By: Amy Garrou, DVM
Being a veterinarian can seem like an impossible job on most days. Who else is expected to be a dentist, a dermatologist, an orthopedic specialist, a cardiologist, a surgeon, an oncologist, a radiologist and a mind reader—with a patient that can’t talk?
Veterinarians are often perceived as honest, caring, selfless, hard-working and creative problem-solvers (think James Herriott). But our educational debt has climbed at the exact time clients have pushed back at high costs for extremely specialized care. Animal owners want it all—but they don’t want it to cost too much.
COVID-19 has only added to the challenges. However, the pandemic presents an incredible opportunity for us, as a profession, to work on our boundary-setting and our people-pleasing natures. It’s an opportunity to have perspective on what we can and cannot control. And it is an opportunity for us to take care of ourselves so that we can care for others.
People are spending more time at home with their animals, and the human-animal bond has probably never been stronger. Realize that the service we provide to people is absolutely essential, as it helps the mental health of our human clients just as much as it helps the physical health of our animal patients.
Things to Consider:
1. Self-care has never been more important.
Try to find something that restores you as we get through this pandemic marathon. I personally have found a brief 2-5 minute meditation first thing in the morning to be very helpful (the Calm app is great, but there are a lot of great ones out there). However, if meditation isn’t your thing, I’ve also found reading (not the internet, and not about COVID-19!) to be helpful. Exercise with online guided classes or even a morning walk or jog is also incredibly mind-clearing. Whatever it is, make sure it is something that you can maintain—and set a routine to do it every day. Remember that you have to put the oxygen mask on yourself before you can help others. Self-care isn’t selfish: it’s necessary!
2. Practice empathy.
Compassion fatigue may look different now, and your team may be manifesting it in new ways: making mistakes, being more withdrawn, or having problems focusing and staying on task. Recognize the signs of isolation, anxiety and stress.
As leaders, veterinarians should make a practice of checking in on their teams and work to maintain connection in this environment. A simple check-in and “Hey, are you having a rough day?” can go a long way with your team. Patience and understanding with each other are paramount.
COVID-19 impacts our clients as well. Many are experiencing financial strain, and that affects their ability to pay for veterinary care. Some clients are delaying elective items, putting off things that are not urgent. Realizing that clients are dealing with their own anxiety and stress helps us to not absorb all the responsibility for things beyond our control.
3. Telemedicine is both a facet of self-care and for extending care to our patients.
It has become increasingly important to address patients remotely, and has increased our client loyalty during this isolating time. I like to think of telemedicine as a client gratitude-builder during COVID-19, and suspect the trend will continue far beyond the pandemic. It’s also important to recognize that placing value and receiving income for client-driven telemedicine consults is a really good thing for us as a profession. Telemedicine actually helps us set appropriate boundaries with client requests and consultations so that we stop giving away our time and expertise for free.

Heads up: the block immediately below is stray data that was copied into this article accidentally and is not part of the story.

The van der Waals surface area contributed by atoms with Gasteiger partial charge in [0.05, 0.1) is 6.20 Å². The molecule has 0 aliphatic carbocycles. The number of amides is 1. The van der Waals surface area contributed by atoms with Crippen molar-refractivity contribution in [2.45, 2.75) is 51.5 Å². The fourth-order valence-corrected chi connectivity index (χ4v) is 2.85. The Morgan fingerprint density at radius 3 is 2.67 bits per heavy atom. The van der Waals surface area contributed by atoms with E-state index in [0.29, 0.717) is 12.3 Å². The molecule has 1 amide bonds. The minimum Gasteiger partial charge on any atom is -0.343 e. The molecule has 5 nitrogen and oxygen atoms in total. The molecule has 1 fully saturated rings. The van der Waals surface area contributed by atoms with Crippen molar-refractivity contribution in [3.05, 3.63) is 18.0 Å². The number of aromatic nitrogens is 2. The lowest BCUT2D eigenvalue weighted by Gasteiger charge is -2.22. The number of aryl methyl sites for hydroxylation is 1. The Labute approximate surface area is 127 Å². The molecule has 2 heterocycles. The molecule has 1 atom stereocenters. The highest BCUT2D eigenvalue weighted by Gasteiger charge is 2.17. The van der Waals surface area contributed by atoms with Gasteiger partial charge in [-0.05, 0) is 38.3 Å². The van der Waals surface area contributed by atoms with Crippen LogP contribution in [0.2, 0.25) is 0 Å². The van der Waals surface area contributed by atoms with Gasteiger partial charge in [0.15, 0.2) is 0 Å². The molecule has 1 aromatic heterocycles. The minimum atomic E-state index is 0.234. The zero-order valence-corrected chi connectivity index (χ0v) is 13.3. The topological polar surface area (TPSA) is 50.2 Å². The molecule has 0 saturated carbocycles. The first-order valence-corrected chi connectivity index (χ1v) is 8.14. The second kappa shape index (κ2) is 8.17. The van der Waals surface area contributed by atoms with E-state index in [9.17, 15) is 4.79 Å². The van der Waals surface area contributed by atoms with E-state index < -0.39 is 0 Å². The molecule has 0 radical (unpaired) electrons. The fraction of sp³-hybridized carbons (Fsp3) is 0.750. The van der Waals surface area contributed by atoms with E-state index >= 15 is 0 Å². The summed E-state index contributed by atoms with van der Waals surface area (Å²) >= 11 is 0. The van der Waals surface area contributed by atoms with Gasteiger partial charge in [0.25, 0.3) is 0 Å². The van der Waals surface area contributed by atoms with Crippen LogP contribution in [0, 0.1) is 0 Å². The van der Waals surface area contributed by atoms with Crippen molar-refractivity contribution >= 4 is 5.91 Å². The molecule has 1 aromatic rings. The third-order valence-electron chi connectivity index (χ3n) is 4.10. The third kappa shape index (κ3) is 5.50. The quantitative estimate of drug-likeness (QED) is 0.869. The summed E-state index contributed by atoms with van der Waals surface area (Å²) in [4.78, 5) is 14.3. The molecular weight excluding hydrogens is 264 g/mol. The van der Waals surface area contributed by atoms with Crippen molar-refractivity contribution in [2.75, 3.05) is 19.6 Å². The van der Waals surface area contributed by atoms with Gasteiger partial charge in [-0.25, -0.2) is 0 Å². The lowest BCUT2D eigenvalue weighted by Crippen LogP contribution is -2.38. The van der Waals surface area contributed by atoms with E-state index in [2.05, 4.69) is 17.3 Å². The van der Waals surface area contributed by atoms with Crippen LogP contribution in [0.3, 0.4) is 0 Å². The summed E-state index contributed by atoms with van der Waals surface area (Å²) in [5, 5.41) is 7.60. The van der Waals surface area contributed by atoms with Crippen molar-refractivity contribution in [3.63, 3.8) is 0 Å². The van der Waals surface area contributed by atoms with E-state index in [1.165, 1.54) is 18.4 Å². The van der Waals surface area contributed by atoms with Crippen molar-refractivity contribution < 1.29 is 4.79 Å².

Clients really love to be a part of the appointment and are so appreciative to be able to watch during the exam.
4. Curbside is another consideration in preventing compassion fatigue.
The practice is here to stay. We have transitioned private practice completely to in-patient drop-off and curbside protocols, and it does not appear that we are going back to anything resembling “normal” in the near future. Many veterinarians are discussing maintaining curbside protocols until at least the end of 2020, and perhaps longer.
While curbside could be a complicating factor, with a lot of walking between the office and car, it can also be an opportunity to streamline workflows and reduce stress. Using a telemedicine platform to connect with clients during curbside appointments has been exceedingly helpful as well. Utilizing a video conference app (my practice uses TeleVet) to take a history, ask questions, and perform an exam in front of the client is far more efficient and less time-consuming than going back-and-forth on the phone throughout the curbside appointment. It has also been a great practice-builder for new patients to feel “connected” to the appointment, even though they are parked outside.
5. Have Patience.
I’ve developed a kind of internal mantra during COVID-19 that has been helpful: I can do anything for a short while. That needs repeating: I can do anything for a short while. It helps me remember that this pandemic will eventually pass. And when it does, I believe our teams and our practices will be stronger and more committed than ever before.